8 Reasons Why The Last Guardian Is A Masterpiece of Game Design

The Last Guardian is an absolute masterpiece of game design. And you don’t need a degree in game design to see that.

There are so many amazing things about The Last Guardian. We dreamed that this game would be an epic on the scale of Shadow of the Colossus and Ico, and in many ways it is.

Fumito Uueda took 11 painstaking years to develop The Last Guardian. And thanks to his love and passion for his project we now have one of the most original and beautiful games of all time.

Here are 8 ways in which The Last Guardian is a masterpiece of game design.


  1. Trico, The Volcano, And The Story All Work Together

One of the biggest challenges in game design is getting the entire game to function as one. It can be very challenging to make the game world, the story, and the gameplay work together as a cohesive whole. Bu Ueda pulls that off wonderfully.

In The Last Guardian you wake up in a mysterious volcano next to a mysterious creature (Trico) for a mysterious reason. Everything centres around this mystery. So the story, Trico, and the gameplay all work together as one cohesive whole.

Because of this unity, you get truly immersed in The Last Guardian. Did you feel yourself utterly captivated by The Last Guardian? Did you feel a real relationship with Trico, and a real desire to see the story develop? That’s because game designer Ueda brought his vision together into one cohesive whole, so the gameplay works with the story to keep you constantly involved.


  1. Your Relationship With Trico Is Beautiful

One of the most beautiful things about The Last Guardian is the relationship you have with Trico. You start off as an antagonist. Trico is caged up and does not like you. He distrusts you and believes you re a villain (which in itself is  very unique set-up for a game). And then the relationship develops.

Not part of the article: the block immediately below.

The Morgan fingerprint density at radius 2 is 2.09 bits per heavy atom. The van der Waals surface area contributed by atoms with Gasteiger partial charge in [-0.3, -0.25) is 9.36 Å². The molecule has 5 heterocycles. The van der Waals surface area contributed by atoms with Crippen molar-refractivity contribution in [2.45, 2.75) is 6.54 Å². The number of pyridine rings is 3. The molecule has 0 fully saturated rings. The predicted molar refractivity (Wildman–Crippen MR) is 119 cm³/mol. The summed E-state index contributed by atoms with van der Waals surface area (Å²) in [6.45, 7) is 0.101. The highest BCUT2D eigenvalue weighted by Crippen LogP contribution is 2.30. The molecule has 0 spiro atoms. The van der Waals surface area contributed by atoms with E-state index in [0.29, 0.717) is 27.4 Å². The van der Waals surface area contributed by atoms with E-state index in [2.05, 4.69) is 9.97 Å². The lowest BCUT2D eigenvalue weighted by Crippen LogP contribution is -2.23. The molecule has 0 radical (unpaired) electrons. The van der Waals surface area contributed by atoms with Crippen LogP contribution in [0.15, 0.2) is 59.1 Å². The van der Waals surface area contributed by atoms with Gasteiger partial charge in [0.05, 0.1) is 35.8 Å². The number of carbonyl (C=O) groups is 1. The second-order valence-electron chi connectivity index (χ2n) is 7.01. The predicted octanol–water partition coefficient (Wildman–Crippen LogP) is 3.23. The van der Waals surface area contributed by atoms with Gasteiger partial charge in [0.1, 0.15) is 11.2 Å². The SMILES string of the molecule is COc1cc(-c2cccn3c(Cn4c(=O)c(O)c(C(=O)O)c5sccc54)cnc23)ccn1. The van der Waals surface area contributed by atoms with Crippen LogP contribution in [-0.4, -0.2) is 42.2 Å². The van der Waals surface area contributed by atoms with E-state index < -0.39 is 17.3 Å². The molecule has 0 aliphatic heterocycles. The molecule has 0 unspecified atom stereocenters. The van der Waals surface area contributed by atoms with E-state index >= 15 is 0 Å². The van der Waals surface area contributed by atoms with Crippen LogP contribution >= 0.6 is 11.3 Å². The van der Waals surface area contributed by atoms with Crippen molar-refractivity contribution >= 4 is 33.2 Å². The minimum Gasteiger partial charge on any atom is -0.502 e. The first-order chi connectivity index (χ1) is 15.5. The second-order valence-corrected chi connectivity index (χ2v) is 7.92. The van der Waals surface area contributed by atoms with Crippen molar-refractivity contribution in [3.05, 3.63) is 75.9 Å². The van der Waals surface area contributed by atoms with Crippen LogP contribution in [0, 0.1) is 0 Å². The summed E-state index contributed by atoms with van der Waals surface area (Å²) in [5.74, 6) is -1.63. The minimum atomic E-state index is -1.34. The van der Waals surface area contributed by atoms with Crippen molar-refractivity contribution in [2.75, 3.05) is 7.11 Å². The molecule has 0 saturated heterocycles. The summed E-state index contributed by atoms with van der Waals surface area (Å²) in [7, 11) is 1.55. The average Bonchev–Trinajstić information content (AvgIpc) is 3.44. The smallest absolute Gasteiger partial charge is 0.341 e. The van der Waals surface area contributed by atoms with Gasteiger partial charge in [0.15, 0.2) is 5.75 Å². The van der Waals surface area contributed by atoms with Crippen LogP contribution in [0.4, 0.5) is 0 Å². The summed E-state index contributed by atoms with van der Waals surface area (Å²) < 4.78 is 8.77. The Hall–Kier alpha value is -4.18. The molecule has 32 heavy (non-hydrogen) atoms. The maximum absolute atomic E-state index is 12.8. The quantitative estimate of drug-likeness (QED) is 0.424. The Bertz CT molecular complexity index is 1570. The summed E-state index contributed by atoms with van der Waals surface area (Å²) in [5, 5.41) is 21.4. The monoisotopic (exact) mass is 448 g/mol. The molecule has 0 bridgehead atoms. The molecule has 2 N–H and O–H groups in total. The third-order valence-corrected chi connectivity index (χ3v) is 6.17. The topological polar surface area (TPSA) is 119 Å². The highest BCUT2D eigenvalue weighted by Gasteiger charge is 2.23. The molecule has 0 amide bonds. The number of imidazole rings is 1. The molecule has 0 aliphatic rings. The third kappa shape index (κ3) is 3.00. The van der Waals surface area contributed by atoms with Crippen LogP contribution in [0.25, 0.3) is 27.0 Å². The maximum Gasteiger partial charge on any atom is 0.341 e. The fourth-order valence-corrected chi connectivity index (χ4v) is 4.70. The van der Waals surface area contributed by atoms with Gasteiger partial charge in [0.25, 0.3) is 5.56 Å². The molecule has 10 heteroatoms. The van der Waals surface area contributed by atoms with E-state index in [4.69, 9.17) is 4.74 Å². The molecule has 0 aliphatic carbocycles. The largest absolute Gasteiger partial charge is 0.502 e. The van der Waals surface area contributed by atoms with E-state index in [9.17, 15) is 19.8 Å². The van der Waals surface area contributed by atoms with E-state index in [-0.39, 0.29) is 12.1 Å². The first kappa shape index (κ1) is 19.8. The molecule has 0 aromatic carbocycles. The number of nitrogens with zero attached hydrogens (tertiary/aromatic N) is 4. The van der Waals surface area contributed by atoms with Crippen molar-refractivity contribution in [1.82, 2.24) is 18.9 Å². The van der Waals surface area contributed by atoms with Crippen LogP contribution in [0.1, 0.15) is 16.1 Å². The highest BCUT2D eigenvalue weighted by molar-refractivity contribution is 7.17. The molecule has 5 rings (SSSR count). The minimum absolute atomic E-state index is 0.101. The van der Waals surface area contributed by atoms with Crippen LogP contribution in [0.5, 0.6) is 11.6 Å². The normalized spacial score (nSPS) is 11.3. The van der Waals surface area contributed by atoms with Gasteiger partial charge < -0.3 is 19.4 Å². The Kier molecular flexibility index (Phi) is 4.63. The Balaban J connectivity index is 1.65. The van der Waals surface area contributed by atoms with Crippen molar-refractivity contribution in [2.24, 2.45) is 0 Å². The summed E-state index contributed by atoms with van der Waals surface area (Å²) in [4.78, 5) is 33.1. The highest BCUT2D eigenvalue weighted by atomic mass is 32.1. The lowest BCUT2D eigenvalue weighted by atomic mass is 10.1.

As you play through the game you gradually get to know one another and to trust one another. The plot development comes about through this developing relationship. And it is one of the best man / beast relationships in any video game. Epona and Link wish they could have shared this kind of bond.


  1. Thanks to the design-by-subtraction, the relationship is deep and meaningful

The Last Guardian is designed in the same way as Ico and Shadow of the Colossus. Fumito Ueda uses “Design by Subtraction”. It’s a technique in which design decisions are based on what is taken out, rather than what is put in.

By taking out many elements, Ueda focuses The Last Guardian down to a few key points. The linear progression allows you to focus on the relationship with Trico.

Imagine that relationship in a large open world game like Fallout 4. It would never work. There would be too many things to think about. You would never be solely focused on your relationship with one creature.

Ueda strips everything away so that the only thing that matters is your relationship with Trico. It’s a genius decision, don’t you think?


  1. The psychological puzzles are absolutely ingenious

In your average adventure game, puzzles are about moving pieces into place or finding the right sequence of events. They’re arbitrary mechanics that mean little.

In The Last Guardian, the puzzles are a genuine part of the story. The Puzzles in The Last Guardian are about helping to psychologically heal Trico. So every time you solve a puzzles your relationship with Trico develops.  This also makes you feel much much closer to Trico. You’re actively helping a character to develop. It’s like you’re genuinely involved in that character’s life. That’s a feat few game designers pull of. But Ueda achieves it masterfully.

  1. The Love

There’s a genuine love between your character and Trico. The Last Guardian involves many elements from pet sims. You have to feed, groom, and look after Trico like it were your pet. And when you feed or groom Trico you get to be really, really close to it. You can feel its feathers and imagine its breath on your skin. It’s a truly beautiful relationship that any pet owner can relate to.

There truly are very few games that make you feel so close to an animal as you do to Trico. Fumito Ueda has pushed game design here. He’s shown us how close we can feel to a character, and how deeply we can care about them. It’s a beautiful, inspiring work that other game designers can learn a lot from.


And of course, then there is the fact that Trico is just so wonderfully beautiful.



Categories: gaming

Paul Harrison

Paul M Harrison is an entertainment journalist, novelist, and blogger, and a specialist in the theory of storytelling. Paul Harrison can be contacted via his personal website or on Twitter or Facebook.


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